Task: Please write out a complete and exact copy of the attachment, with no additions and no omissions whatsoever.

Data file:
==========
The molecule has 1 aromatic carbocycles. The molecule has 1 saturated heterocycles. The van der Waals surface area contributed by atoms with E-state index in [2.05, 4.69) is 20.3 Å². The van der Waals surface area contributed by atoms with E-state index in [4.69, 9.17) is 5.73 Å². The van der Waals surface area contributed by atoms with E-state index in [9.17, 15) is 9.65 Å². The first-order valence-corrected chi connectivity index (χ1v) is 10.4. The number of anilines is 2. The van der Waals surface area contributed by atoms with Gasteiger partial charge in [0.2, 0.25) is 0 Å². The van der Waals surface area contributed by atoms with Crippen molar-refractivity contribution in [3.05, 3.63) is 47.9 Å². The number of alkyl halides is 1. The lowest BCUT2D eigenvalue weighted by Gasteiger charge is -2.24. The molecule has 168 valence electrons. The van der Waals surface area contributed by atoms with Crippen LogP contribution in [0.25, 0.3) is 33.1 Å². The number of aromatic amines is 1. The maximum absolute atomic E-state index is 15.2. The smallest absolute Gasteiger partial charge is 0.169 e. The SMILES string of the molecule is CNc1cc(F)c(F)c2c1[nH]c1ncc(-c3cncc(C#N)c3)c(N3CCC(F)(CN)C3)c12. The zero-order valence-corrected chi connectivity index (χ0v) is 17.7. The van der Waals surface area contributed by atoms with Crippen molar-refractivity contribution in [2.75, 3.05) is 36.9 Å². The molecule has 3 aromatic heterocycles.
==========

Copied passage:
The molecule has 1 aromatic carbocycles. The molecule has 1 saturated heterocycles. The van der Waals surface area contributed by atoms with E-state index in [2.05, 4.69) is 20.3 Å². The van der Waals surface area contributed by atoms with E-state index in [4.69, 9.17) is 5.73 Å². The van der Waals surface area contributed by atoms with E-state index in [9.17, 15) is 9.65 Å². The first-order valence-corrected chi connectivity index (χ1v) is 10.4. The number of anilines is 2. The van der Waals surface area contributed by atoms with Gasteiger partial charge in [0.2, 0.25) is 0 Å². The van der Waals surface area contributed by atoms with Crippen molar-refractivity contribution in [3.05, 3.63) is 47.9 Å². The number of alkyl halides is 1. The lowest BCUT2D eigenvalue weighted by Gasteiger charge is -2.24. The molecule has 168 valence electrons. The van der Waals surface area contributed by atoms with Crippen LogP contribution in [0.25, 0.3) is 33.1 Å². The number of aromatic amines is 1. The maximum absolute atomic E-state index is 15.2. The smallest absolute Gasteiger partial charge is 0.169 e. The SMILES string of the molecule is CNc1cc(F)c(F)c2c1[nH]c1ncc(-c3cncc(C#N)c3)c(N3CCC(F)(CN)C3)c12. The zero-order valence-corrected chi connectivity index (χ0v) is 17.7. The van der Waals surface area contributed by atoms with Crippen molar-refractivity contribution in [2.75, 3.05) is 36.9 Å². The molecule has 3 aromatic heterocycles.